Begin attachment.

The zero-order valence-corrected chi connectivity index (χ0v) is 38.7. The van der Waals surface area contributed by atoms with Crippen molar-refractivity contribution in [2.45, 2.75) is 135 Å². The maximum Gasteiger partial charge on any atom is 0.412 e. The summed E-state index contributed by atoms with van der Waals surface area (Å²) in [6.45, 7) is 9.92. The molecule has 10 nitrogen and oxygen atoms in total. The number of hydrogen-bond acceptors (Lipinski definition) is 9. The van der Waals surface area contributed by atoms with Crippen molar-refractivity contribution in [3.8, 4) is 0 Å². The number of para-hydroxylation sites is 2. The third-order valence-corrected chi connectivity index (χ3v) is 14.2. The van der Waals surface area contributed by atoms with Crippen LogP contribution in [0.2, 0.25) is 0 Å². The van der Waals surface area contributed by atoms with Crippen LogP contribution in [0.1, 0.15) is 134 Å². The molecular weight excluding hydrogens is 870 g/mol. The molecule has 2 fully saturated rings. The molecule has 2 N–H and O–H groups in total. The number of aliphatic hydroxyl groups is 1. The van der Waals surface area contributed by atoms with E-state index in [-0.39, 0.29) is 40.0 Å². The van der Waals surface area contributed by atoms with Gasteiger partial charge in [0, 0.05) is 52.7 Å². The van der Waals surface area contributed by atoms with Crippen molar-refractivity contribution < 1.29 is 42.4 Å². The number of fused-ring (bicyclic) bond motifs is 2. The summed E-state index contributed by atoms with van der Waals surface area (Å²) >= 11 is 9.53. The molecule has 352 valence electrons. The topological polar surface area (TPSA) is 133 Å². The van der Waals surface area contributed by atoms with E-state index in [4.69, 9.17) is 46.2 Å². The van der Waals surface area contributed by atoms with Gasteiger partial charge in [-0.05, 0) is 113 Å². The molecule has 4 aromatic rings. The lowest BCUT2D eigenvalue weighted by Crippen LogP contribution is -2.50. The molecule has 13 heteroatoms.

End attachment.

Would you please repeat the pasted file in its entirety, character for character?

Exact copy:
The zero-order valence-corrected chi connectivity index (χ0v) is 38.7. The van der Waals surface area contributed by atoms with Crippen molar-refractivity contribution in [2.45, 2.75) is 135 Å². The maximum Gasteiger partial charge on any atom is 0.412 e. The summed E-state index contributed by atoms with van der Waals surface area (Å²) in [6.45, 7) is 9.92. The molecule has 10 nitrogen and oxygen atoms in total. The number of hydrogen-bond acceptors (Lipinski definition) is 9. The van der Waals surface area contributed by atoms with Crippen molar-refractivity contribution in [3.8, 4) is 0 Å². The number of para-hydroxylation sites is 2. The third-order valence-corrected chi connectivity index (χ3v) is 14.2. The van der Waals surface area contributed by atoms with Crippen LogP contribution in [0.2, 0.25) is 0 Å². The van der Waals surface area contributed by atoms with Crippen LogP contribution in [0.1, 0.15) is 134 Å². The molecular weight excluding hydrogens is 870 g/mol. The molecule has 2 fully saturated rings. The molecule has 2 N–H and O–H groups in total. The number of aliphatic hydroxyl groups is 1. The van der Waals surface area contributed by atoms with E-state index in [-0.39, 0.29) is 40.0 Å². The van der Waals surface area contributed by atoms with Gasteiger partial charge in [0, 0.05) is 52.7 Å². The van der Waals surface area contributed by atoms with Crippen molar-refractivity contribution < 1.29 is 42.4 Å². The number of fused-ring (bicyclic) bond motifs is 2. The summed E-state index contributed by atoms with van der Waals surface area (Å²) >= 11 is 9.53. The molecule has 352 valence electrons. The topological polar surface area (TPSA) is 133 Å². The van der Waals surface area contributed by atoms with E-state index in [4.69, 9.17) is 46.2 Å². The van der Waals surface area contributed by atoms with Gasteiger partial charge in [-0.05, 0) is 113 Å². The molecule has 4 aromatic rings. The lowest BCUT2D eigenvalue weighted by Crippen LogP contribution is -2.50. The molecule has 13 heteroatoms.